On Stupid Books
Blown away as by a first love after many flings, Theo, age 8, declared Roald Dahl's Charlie and The Chocolate Factory the best book he's ever read. The best.
Dahl's writing is musical and full of delight, with notes of cynicism frequently rising above the staff. I'm currently reading Matilda aloud to the kids--you must read Matilda aloud--and in it, one finds a school principal who declares that her idea of a perfect school "is one that has no children in it at all." Miss Trunchbull is a massive woman, a former Olympic hammer thrower; one gets the sense that Mr. Dahl has endured his share of overbearing women, probably dislikes children, and yet is open to the marvels and beauty of any creature who may be deserving.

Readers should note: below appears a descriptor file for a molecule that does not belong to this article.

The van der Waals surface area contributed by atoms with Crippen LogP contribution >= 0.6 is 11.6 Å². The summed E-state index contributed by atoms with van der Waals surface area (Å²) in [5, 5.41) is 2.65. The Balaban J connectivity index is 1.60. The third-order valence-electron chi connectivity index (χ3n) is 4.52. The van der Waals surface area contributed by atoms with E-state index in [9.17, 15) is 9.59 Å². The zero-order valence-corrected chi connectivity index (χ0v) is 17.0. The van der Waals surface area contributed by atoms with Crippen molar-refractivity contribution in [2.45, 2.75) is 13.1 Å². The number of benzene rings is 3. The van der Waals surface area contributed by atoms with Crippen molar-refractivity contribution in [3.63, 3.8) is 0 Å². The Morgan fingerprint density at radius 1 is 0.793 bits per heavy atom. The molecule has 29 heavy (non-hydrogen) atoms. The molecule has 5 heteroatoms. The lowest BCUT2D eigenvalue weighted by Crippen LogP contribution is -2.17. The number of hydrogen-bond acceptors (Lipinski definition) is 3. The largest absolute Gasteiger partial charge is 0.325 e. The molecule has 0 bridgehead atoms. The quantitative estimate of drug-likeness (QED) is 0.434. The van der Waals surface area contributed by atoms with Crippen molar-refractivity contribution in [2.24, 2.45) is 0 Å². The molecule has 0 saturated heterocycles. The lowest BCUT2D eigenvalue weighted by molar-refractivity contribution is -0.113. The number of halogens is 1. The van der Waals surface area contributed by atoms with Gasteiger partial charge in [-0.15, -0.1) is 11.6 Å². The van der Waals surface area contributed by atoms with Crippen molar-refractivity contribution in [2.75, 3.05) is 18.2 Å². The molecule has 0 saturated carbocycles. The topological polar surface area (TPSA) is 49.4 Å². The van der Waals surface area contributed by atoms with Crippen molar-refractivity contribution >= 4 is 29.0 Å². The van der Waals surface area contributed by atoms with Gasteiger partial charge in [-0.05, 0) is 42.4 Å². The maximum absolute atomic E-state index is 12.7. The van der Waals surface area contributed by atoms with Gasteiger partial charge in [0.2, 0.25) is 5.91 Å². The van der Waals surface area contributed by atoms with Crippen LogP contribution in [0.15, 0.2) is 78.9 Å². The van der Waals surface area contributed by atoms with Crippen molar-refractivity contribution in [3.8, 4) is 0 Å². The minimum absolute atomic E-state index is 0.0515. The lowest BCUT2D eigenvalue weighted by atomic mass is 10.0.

After The Chocolate Factory, Theo rushed to the sequel, Charlie and The Great Glass Elevator; alas, the magic had gone. A heartbreak for Theo.
Later, while reading another book (that's what we do around here), Theo set the thing down in his lap and declared, "I don't know why publishers publish stupid books. When an author sends them one, they should write a letter that says, 'This is a stupid book.'"